Small Country Home with Dramatic See-Through Wall

Small Country Home with Dramatic See-Through Wall

By Patrick Sisson
A traditional floor plan gets a minimalist update, complete with a classic porch.

When a client approached Slovakian architect Peter Jurkovič about building a home in semi-rural Čunovo, outside of the capital city of Bratislava, Jurkovič decided to stick with tradition. "Living small, it resonates," he says. His spin on country living kept true to centuries-old tradition while staying as simple as possible, with a straightforward three-room scheme on the ground floor, a north facing glass wall under the gabled roof that reduced the need for sun shading, and a traditional "ganok," an under-roof porch that looks tailor-made for a rocking chair, possibly even strumming a guitar if the mood strikes. Jurkovič talked Dwell through his 915-square-foot ode to simplicity.

The north wall of the IST home functions as a cut-away, offering a peek inside an efficient yet cozy dwelling. Architect Peter Jurkovič built the home for a woman who had sold her flat in the big city of Bratislava and wanted something that reminded her of the village life of her childhood.

 

Built by a crew of three, the home makes a virtue out of being unfussy and straightforward. The north-facing glass wall under the gable, with a triple-glazed facade, doesn't require shading or insulation. The quick-to-build structure—which consists of just structural insulated panels (SIB) made from OSB panels with a foam core, and a concrete floor that retains heat—doesn't include any complicated systems or require much maintenance.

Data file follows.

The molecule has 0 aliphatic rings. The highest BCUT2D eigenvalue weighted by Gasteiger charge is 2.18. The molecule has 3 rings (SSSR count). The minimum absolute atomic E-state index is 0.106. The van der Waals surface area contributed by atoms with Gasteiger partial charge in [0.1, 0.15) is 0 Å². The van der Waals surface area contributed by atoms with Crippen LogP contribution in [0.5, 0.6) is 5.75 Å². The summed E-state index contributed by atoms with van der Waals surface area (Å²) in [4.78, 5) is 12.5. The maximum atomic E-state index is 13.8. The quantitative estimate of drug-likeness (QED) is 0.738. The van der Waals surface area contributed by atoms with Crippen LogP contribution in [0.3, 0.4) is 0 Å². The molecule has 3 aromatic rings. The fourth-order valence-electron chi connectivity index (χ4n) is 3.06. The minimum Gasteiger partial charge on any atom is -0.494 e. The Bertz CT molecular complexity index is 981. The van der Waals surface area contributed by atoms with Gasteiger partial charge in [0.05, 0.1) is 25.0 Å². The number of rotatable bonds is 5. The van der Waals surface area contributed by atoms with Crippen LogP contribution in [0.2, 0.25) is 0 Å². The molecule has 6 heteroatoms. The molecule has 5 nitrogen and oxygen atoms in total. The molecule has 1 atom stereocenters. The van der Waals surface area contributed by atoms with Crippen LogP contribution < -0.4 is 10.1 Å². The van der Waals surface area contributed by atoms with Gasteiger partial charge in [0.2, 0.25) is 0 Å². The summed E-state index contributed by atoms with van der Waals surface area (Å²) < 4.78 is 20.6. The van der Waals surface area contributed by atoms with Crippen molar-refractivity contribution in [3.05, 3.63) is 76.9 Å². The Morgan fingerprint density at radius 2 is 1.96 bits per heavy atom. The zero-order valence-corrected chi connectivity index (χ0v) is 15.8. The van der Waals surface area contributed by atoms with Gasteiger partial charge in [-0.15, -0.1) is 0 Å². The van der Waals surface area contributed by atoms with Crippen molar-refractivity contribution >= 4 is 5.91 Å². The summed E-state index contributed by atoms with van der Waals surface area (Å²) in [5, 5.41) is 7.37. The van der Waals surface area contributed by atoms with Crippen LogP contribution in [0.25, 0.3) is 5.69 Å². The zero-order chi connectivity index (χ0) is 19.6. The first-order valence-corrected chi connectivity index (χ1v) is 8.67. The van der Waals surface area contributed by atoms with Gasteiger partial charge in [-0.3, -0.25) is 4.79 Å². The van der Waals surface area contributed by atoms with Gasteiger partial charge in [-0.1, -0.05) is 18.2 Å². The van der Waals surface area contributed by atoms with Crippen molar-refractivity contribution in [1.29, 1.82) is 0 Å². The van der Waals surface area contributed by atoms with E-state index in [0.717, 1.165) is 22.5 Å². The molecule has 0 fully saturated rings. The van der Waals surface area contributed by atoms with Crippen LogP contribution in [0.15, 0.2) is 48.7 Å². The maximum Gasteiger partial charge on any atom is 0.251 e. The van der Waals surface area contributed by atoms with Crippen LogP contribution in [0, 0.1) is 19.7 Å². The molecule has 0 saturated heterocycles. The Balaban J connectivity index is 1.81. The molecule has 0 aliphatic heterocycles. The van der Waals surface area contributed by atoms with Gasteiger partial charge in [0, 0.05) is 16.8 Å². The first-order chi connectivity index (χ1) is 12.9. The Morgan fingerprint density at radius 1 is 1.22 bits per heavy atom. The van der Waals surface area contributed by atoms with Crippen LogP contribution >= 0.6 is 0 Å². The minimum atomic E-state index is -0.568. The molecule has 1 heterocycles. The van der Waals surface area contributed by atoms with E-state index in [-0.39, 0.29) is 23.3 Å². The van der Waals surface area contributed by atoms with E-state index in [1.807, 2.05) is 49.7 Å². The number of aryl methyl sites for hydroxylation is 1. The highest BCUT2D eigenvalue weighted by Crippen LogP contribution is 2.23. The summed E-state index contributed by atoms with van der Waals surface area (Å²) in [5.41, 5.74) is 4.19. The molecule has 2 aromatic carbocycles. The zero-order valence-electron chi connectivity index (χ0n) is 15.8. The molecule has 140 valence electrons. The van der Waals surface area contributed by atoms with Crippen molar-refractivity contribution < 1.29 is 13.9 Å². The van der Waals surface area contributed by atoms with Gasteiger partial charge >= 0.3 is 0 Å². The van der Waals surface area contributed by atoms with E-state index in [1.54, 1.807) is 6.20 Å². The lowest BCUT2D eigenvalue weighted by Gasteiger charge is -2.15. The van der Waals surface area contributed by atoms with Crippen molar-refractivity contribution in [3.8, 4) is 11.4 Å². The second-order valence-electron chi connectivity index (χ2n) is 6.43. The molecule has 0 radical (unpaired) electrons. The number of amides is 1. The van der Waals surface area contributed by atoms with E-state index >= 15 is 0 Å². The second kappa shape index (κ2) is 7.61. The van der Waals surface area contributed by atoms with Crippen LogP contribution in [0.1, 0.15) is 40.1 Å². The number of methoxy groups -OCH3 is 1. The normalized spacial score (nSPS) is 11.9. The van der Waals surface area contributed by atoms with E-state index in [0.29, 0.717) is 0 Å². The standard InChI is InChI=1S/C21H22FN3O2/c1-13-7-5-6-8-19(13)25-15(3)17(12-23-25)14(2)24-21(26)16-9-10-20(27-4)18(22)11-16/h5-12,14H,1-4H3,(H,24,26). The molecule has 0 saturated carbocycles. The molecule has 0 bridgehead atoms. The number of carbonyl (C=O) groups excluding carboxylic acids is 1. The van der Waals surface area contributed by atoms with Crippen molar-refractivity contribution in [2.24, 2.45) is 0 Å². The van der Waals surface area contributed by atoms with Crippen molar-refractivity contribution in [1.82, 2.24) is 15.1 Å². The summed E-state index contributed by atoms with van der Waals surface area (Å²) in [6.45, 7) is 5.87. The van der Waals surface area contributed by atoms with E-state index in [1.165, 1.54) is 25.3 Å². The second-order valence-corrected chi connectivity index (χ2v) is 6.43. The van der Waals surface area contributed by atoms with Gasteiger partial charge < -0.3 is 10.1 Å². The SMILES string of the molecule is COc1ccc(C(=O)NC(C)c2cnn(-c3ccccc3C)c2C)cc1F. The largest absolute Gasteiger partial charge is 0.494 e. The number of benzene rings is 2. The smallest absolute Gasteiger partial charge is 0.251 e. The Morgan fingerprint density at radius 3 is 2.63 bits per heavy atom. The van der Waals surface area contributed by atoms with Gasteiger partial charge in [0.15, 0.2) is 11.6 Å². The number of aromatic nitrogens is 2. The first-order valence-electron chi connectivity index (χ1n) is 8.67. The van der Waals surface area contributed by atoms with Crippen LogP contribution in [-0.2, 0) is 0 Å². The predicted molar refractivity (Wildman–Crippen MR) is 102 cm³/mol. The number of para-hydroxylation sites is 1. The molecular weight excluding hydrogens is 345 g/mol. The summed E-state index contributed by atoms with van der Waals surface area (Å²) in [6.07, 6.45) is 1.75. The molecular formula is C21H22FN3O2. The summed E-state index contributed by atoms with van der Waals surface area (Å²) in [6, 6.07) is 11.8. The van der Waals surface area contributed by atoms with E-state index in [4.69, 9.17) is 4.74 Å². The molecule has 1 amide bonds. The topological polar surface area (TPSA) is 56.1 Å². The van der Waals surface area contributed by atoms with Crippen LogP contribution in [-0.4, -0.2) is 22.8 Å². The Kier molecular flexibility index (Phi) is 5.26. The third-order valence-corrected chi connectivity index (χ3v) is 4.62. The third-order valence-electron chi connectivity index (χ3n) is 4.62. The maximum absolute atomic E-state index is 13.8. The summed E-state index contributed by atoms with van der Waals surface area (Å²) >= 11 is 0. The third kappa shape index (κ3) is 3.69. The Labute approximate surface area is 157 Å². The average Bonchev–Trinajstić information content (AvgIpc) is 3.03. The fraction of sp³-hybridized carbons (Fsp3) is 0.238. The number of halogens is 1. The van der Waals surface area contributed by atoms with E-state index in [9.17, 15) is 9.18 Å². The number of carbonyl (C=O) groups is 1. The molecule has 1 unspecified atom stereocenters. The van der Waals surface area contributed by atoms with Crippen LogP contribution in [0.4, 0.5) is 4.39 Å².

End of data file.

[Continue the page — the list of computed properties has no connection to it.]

The garden-facing "ganok," an under-roof porch, connects the home with the outdoors. A key part of traditional homes, according to Jurkovič, the ganok gives these narrow buildings on small plots of land more outdoor space.

 

Inside, the custom-built casework and splashes of blue and red stand out. Jurkovič designed a central "service box" on the ground floor, so open space wraps around the plywood-encased core which contains the kitchen, bathroom, toilet, stairs, and storage.

The kitchen and dining area benefit from the light that pours in from the glass wall. A set of Hay J77 chairs and a YES Crane Light wrap around the table.

606 Universal Shelving designed by Dieter Rams for Vitsœ maximizes space in the media center of the home. The near-Tiffany blue that wraps the door frame is a traditional touch, according to Jurkovič.

Balanced above the central core, the office offers an ideal perch for work with a west-facing skylight that provides natural illumination for the shared desk space.

The back bedroom and small bathroom benefit from warmer, more playful flooring, including the geometric black-and-white pattern below the tub.

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